EPFL scientists model the flight of dandelion seeds
EPFL scientists, working in association with colleagues at the University of Twente and the University of Pisa, have studied the link between the number of bristles on dandelion seeds and the ability of those seeds to travel long distances in a stable manner.
Humans went to great lengths to design airplanes that can fly stably at cruising speed. But some biological objects – like dandelion seeds – have evolved to do that naturally over several kilometers.
In 2018, scientists at the University of Edinburgh took a close look at dandelion seeds, and more specifically at how they are able to disperse over large distances. The research team found that as the seeds float through the air, a stable, detached ring of circulating fluid – called a vortex ring – forms underneath the seeds’ pappus (the disk-shaped collection of white bristles that acts like a parachute), and keeps the seeds aloft. Their findings have been published in Nature.
Diagram of the vortex ring that forms underneath a pappus, allowing dandelion seeds to travel several kilometers. © Pier Giuseppe Ledda
Around 100 bristles for optimal flight
Scientists at EPFL’s Laboratory of Fluid Mechanics and Instabilities (LFMI, within the School of Engineering), working in association with colleagues at the University of Pisa and the University of Twente, recently took this research one step further.
They first developed a mathematical model that can simulate the flow dynamics around the pappus as it moves through the air, thereby replicating the vortex ring.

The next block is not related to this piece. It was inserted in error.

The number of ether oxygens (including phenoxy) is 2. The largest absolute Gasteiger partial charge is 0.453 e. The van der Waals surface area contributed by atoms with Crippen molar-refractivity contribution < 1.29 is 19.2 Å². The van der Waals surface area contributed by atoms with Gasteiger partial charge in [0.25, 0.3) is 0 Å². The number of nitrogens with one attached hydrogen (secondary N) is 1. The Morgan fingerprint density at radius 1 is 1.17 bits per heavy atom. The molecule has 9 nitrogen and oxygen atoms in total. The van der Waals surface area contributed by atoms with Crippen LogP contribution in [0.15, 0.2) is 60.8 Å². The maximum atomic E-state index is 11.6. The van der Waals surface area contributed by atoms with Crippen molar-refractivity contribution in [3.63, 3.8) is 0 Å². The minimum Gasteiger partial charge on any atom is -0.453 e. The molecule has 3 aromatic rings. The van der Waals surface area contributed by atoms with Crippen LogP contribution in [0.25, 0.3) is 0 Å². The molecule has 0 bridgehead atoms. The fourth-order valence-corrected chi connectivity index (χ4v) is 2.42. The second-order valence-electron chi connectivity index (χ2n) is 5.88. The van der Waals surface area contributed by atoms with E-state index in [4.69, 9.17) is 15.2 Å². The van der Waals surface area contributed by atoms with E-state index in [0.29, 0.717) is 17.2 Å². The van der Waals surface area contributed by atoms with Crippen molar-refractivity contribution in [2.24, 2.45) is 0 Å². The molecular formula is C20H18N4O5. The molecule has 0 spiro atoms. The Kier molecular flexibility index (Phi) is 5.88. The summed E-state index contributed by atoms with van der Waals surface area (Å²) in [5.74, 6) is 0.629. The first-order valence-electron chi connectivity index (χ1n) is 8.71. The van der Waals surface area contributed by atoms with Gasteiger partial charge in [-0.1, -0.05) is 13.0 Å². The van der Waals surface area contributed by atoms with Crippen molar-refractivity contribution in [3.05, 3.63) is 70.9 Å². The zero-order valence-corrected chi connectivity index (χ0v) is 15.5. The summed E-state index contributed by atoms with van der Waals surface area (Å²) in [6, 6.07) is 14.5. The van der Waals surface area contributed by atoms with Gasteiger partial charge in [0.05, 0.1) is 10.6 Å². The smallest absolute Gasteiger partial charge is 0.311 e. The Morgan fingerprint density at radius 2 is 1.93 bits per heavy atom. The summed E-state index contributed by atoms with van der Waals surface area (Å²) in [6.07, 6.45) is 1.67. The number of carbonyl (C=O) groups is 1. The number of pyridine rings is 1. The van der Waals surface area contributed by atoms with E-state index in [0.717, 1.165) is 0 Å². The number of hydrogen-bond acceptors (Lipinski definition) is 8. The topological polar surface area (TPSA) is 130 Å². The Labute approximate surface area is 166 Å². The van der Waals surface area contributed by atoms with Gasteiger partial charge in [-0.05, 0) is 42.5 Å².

Then they studied how well the seeds are able to withstand minor air turbulence – and found that the number of bristles plays an important role. “It’s a critical factor in flight stability,” says Pier Giuseppe Ledda, a PhD student at LFMI and lead author of the study. “Our model calculated that the maximum number of bristles for stable flight is around 100, and surprisingly, that’s approximately how many bristles the seeds naturally contain.” Their research appears in Physical Review Fluids.
A steady trajectory with ideal drag
According to François Gallaire, an LFMI professor and a coauthor of the study: “Two things need to happen for an object to be able to travel long distances through the air. First, its trajectory needs to be as steady as possible. And second, its drag – that is, the force that the air exerts on the object in the opposite direction of its motion – has to be large enough. For a pappus carrying a dandelion seed, even a slight upwards breeze can create enough drag to overcome the seed’s weight and allow it to fly.”
The scientists found that having around 100 bristles optimizes these two factors. “Any more and the vortex ring would be too big, which would create more drag but also generate an unstable flight. Any less and the vortex ring would be too small, which would provide good stability but not enough drag,” says Ledda.
Applications inspired by nature
This process of modeling the mechanisms that occur in nature forms the basis of a field known as biomimetics. “Our research could be extended to analyze how playing with an object’s porosity affects its propulsion and the stability of its trajectory. That could have applications in a number of high-tech areas,” says Simone Camarri, a professor at the University of Pisa’s Department of Civil and Industrial Engineering and another coauthor of the study. These findings could be used with objects designed to work like a parachute, especially those of a similar size and weight as dandelion seeds.
Pier Giuseppe Ledda and Francois Gallaire thank the Swiss National Science Foundation under Grant No 200021_178971.
P. G. Ledda, L. Siconolfi, F. Viola, S. Camarri, and F. Gallaire, Flow dynamics of a dandelion pappus: A linear stability approach, Phys. Rev. Fluids 4, 071901(R)
Article published in Nature in 2018 by scientists at the University of Edinburgh: C. Cummins, M. Seale, A. Macente, D. Certini, E. Mastropaolo, I. M. Viola, and N. Nakayama, “A separated vortex ring underlies the flight of the dandelion,” Nature (London) 562, 414 (2018).